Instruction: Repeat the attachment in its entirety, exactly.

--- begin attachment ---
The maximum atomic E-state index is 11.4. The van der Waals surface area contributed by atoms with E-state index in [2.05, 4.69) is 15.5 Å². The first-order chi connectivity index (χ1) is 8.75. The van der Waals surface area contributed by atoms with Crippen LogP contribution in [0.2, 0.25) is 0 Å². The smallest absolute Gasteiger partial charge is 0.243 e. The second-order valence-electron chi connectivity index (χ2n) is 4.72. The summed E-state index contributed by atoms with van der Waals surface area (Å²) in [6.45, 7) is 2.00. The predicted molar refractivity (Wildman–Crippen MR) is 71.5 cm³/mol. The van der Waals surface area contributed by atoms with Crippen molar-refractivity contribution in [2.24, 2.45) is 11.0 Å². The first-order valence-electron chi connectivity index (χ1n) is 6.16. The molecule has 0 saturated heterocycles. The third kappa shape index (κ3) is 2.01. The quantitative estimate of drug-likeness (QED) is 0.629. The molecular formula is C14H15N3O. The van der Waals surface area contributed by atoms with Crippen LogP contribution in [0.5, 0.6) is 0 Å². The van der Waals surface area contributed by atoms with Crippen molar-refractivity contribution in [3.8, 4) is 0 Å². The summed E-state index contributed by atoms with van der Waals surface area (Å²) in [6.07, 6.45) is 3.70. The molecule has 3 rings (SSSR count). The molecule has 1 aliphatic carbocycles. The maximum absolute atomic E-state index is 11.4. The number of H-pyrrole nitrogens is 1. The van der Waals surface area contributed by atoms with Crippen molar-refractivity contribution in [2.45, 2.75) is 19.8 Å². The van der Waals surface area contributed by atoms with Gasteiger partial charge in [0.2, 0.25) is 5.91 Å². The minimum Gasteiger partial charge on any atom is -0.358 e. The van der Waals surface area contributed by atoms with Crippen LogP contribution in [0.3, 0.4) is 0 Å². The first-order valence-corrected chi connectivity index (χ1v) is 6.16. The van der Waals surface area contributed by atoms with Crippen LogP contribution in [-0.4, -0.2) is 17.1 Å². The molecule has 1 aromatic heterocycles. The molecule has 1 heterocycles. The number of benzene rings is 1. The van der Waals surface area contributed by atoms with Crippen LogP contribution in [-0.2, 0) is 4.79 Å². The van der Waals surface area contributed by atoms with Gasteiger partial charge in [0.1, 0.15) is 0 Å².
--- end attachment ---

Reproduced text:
The maximum atomic E-state index is 11.4. The van der Waals surface area contributed by atoms with E-state index in [2.05, 4.69) is 15.5 Å². The first-order chi connectivity index (χ1) is 8.75. The van der Waals surface area contributed by atoms with Crippen LogP contribution in [0.2, 0.25) is 0 Å². The smallest absolute Gasteiger partial charge is 0.243 e. The second-order valence-electron chi connectivity index (χ2n) is 4.72. The summed E-state index contributed by atoms with van der Waals surface area (Å²) in [6.45, 7) is 2.00. The predicted molar refractivity (Wildman–Crippen MR) is 71.5 cm³/mol. The van der Waals surface area contributed by atoms with Crippen molar-refractivity contribution in [2.24, 2.45) is 11.0 Å². The first-order valence-electron chi connectivity index (χ1n) is 6.16. The molecule has 0 saturated heterocycles. The third kappa shape index (κ3) is 2.01. The quantitative estimate of drug-likeness (QED) is 0.629. The molecular formula is C14H15N3O. The van der Waals surface area contributed by atoms with Crippen LogP contribution in [0.5, 0.6) is 0 Å². The van der Waals surface area contributed by atoms with Crippen molar-refractivity contribution in [3.8, 4) is 0 Å². The summed E-state index contributed by atoms with van der Waals surface area (Å²) in [6.07, 6.45) is 3.70. The molecule has 3 rings (SSSR count). The molecule has 1 aliphatic carbocycles. The maximum absolute atomic E-state index is 11.4. The number of H-pyrrole nitrogens is 1. The van der Waals surface area contributed by atoms with Crippen molar-refractivity contribution in [2.45, 2.75) is 19.8 Å². The van der Waals surface area contributed by atoms with Gasteiger partial charge in [0.2, 0.25) is 5.91 Å². The minimum Gasteiger partial charge on any atom is -0.358 e. The van der Waals surface area contributed by atoms with Crippen LogP contribution in [0.3, 0.4) is 0 Å². The first-order valence-corrected chi connectivity index (χ1v) is 6.16. The van der Waals surface area contributed by atoms with Crippen LogP contribution in [-0.4, -0.2) is 17.1 Å². The molecule has 1 aromatic heterocycles. The molecule has 1 heterocycles. The number of benzene rings is 1. The van der Waals surface area contributed by atoms with Crippen LogP contribution in [-0.2, 0) is 4.79 Å². The van der Waals surface area contributed by atoms with Gasteiger partial charge in [0.1, 0.15) is 0 Å².